British Columbia

Lasqueti Island 'off grid' residents fight 9-1-1 system

The residents of Lasqueti Island are living up to their reputation of doing things differently, as a residents fight against adopting a 9-1-1 emergency system.

Residents want a unique solution for their remote, 'independent' lifestyle

Lasqueti Island has no paved roads and many homes are primarily accessed by boat. (Paisley Woodward/CBC)

The residents of Lasqueti Island are living up to their reputation of doing things differently, as a residents fight against adopting a 9-1-1 emergency system.

"We're a pretty independent bunch," resident Kathy Rogers told On The Island's Gregor Craigie.

"We're doing a lot of stuff on our own, and we set up our fire department quite a while ago and in the last little bit have had Powell River's assistance, but since we've had that all of a sudden we're being imposed on a whole lot of other things."

The small island is home to about 400 people, and has no paved roads, no transit, no BC Hydro, and no BC Ferries service.

If 9-1-1 service were introduced, a proper house numbering system would also have to be put in place.

"The house numbering that they want to put for our place is on a road that is a mile away from our house," said Rogers' husband David Rogers.

"That doesn't get the fire department or the 9-1-1 anywhere close to my place because the driveway and the terrain is very difficult."

David Rogers said emergency calls are now handled through an island-based dispatch centre, which better understands the island, and where people are. The new system would move the dispatch off-island.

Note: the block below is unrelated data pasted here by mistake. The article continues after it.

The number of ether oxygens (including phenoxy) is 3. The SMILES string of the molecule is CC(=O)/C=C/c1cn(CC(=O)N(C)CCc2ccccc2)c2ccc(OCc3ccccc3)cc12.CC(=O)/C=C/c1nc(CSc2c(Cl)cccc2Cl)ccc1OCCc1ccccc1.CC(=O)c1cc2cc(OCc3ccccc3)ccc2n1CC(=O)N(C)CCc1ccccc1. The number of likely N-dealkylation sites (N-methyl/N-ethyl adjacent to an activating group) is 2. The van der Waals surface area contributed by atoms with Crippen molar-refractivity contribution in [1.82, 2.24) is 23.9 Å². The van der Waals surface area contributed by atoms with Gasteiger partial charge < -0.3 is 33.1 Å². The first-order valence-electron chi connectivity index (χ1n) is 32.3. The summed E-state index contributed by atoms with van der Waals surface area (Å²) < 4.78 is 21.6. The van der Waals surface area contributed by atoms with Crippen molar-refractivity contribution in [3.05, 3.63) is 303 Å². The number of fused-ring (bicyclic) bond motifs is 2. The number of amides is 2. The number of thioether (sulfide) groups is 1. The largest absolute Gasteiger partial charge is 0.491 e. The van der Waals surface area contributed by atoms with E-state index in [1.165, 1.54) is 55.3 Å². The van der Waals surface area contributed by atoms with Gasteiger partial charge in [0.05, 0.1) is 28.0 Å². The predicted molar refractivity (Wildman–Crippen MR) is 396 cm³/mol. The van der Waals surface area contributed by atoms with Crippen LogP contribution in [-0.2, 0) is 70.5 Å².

Rogers said he isn't opposed to a 9-1-1 system in principle, but worries islanders haven't been able to give the Powell River Regional District input on how to make the system work for them.

"We don't believe [the current emergency system even meets standards of the day," said Alan Radke, the chief administrative officer with the Powell River Regional District​.

"It's quite time consuming and quite convoluted at the moment."

Radke said house numbers are needed to meet the standards for emergency services.

He said the district is listening to the concerns of residents through public meetings, but he said ultimately it has the authority to implement an emergency system without input from residents.

"We're open to any and all kinds of solutions as long as they can meet the [National Fire Protection Association] standards."

To hear more about Lasqueti Islanders' resistance to a 9-1-1 service, click the audio links:

  • 9-1-1 on Lasqueti Island: Powell River Regional District CAO Alan Radke
  • ​9-1-1 on Lasqueti Island: Islanders Kathy and David Rogers


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